I am very pleased that Professor Richard Murphy, in his defence of People’s Quantitative Easing (Letters, 29 September), in response to my letter (28 September), accepts that QE debt is not automatically cost-free. But he slightly missed the point of my response, which is that irrespective of whether interest rates are expressed in nominal or inflation-adjusted terms, each pound going out in interest means one less pound being available to be spent on public services. There does seem some logic in Richard’s view that continuing to expand QE might allow the Bank of England to keep base rates very low or even zero. However, we only have one experience of QE, conducted in a particular set of economic circumstances following the financial crisis, as part of monetary policy operated by respected independent central banks. I would be cautious in assuming that this QE experiment will continue to operate in the same way in different circumstances, especially if for non-monetary policy reasons.

Your correspondent Richard Middleton asks a question many have asked, but to which no Treasury civil servant can respond. Answering properly involves the use of “Bank of England” and “insolvency” in the same sentence and so is a question best avoided. The Bank of England is not just a regulator – it is an operating bank, with assets in the form of government debt (and a small amount of gold) balancing its liabilities in the form of bank deposits and cash money. While the government could in theory cancel some or all of this debt, I have a feeling that attempting to run our economy with an insolvent central bank might not be the best idea.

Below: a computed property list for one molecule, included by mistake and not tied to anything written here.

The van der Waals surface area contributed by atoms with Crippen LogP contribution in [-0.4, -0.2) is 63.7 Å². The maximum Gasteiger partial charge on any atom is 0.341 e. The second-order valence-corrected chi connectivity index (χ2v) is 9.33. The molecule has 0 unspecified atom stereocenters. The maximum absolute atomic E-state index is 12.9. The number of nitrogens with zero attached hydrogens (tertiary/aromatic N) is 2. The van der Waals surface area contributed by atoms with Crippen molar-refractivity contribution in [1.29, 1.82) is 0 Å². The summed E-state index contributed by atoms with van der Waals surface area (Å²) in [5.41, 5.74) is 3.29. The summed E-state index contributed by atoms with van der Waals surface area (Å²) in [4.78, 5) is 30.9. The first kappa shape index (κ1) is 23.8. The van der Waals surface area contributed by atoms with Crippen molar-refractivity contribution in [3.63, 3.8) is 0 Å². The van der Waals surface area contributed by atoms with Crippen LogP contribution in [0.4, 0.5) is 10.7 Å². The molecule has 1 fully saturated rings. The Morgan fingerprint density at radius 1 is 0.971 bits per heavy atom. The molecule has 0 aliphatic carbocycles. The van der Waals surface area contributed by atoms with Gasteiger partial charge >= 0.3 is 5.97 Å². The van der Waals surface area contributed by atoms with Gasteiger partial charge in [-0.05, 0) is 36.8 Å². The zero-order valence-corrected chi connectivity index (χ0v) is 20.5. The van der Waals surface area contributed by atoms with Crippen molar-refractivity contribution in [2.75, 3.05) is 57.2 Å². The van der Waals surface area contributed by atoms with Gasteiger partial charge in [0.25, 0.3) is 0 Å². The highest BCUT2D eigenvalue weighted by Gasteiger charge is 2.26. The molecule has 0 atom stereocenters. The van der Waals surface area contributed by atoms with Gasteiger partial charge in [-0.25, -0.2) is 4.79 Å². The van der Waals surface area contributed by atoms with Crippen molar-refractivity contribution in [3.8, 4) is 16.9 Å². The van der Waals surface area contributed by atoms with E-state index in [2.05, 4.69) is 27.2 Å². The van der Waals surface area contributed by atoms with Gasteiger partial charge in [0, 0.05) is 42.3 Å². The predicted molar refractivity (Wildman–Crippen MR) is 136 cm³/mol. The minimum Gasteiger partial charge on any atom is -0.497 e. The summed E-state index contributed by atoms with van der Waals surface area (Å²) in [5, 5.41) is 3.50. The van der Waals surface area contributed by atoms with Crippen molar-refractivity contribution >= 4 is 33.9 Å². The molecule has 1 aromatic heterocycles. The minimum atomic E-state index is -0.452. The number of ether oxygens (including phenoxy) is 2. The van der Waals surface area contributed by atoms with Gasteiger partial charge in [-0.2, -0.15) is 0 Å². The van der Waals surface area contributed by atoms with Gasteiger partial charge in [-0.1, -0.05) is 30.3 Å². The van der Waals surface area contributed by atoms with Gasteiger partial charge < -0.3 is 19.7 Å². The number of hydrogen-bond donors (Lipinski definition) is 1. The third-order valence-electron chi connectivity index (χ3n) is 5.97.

Martin Wheatcroft
Author, Simply UK Government Finances 2017-18